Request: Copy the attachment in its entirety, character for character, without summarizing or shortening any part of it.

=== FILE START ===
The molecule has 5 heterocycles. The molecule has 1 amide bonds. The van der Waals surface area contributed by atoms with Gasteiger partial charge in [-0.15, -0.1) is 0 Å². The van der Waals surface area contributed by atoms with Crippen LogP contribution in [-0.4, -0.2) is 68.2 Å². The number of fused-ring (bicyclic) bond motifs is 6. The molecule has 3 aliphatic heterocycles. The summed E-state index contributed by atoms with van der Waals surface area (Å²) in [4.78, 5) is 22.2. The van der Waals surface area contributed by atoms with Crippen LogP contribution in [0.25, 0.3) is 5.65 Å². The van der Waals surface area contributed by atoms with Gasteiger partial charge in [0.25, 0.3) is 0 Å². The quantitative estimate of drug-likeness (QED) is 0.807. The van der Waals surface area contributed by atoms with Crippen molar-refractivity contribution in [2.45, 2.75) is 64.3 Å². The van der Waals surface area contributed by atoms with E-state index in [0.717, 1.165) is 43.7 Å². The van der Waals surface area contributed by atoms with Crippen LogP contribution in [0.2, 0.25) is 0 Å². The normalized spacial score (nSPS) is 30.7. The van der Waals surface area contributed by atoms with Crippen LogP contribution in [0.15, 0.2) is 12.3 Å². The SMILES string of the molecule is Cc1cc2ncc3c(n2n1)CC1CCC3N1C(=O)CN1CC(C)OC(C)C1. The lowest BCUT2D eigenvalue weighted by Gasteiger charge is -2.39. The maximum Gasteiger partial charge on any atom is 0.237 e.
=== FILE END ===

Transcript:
The molecule has 5 heterocycles. The molecule has 1 amide bonds. The van der Waals surface area contributed by atoms with Gasteiger partial charge in [-0.15, -0.1) is 0 Å². The van der Waals surface area contributed by atoms with Crippen LogP contribution in [-0.4, -0.2) is 68.2 Å². The number of fused-ring (bicyclic) bond motifs is 6. The molecule has 3 aliphatic heterocycles. The summed E-state index contributed by atoms with van der Waals surface area (Å²) in [4.78, 5) is 22.2. The van der Waals surface area contributed by atoms with Crippen LogP contribution in [0.25, 0.3) is 5.65 Å². The van der Waals surface area contributed by atoms with Gasteiger partial charge in [0.25, 0.3) is 0 Å². The quantitative estimate of drug-likeness (QED) is 0.807. The van der Waals surface area contributed by atoms with Crippen molar-refractivity contribution in [2.45, 2.75) is 64.3 Å². The van der Waals surface area contributed by atoms with E-state index in [0.717, 1.165) is 43.7 Å². The van der Waals surface area contributed by atoms with Crippen LogP contribution in [0.2, 0.25) is 0 Å². The normalized spacial score (nSPS) is 30.7. The van der Waals surface area contributed by atoms with Crippen LogP contribution in [0.15, 0.2) is 12.3 Å². The SMILES string of the molecule is Cc1cc2ncc3c(n2n1)CC1CCC3N1C(=O)CN1CC(C)OC(C)C1. The lowest BCUT2D eigenvalue weighted by Gasteiger charge is -2.39. The maximum Gasteiger partial charge on any atom is 0.237 e.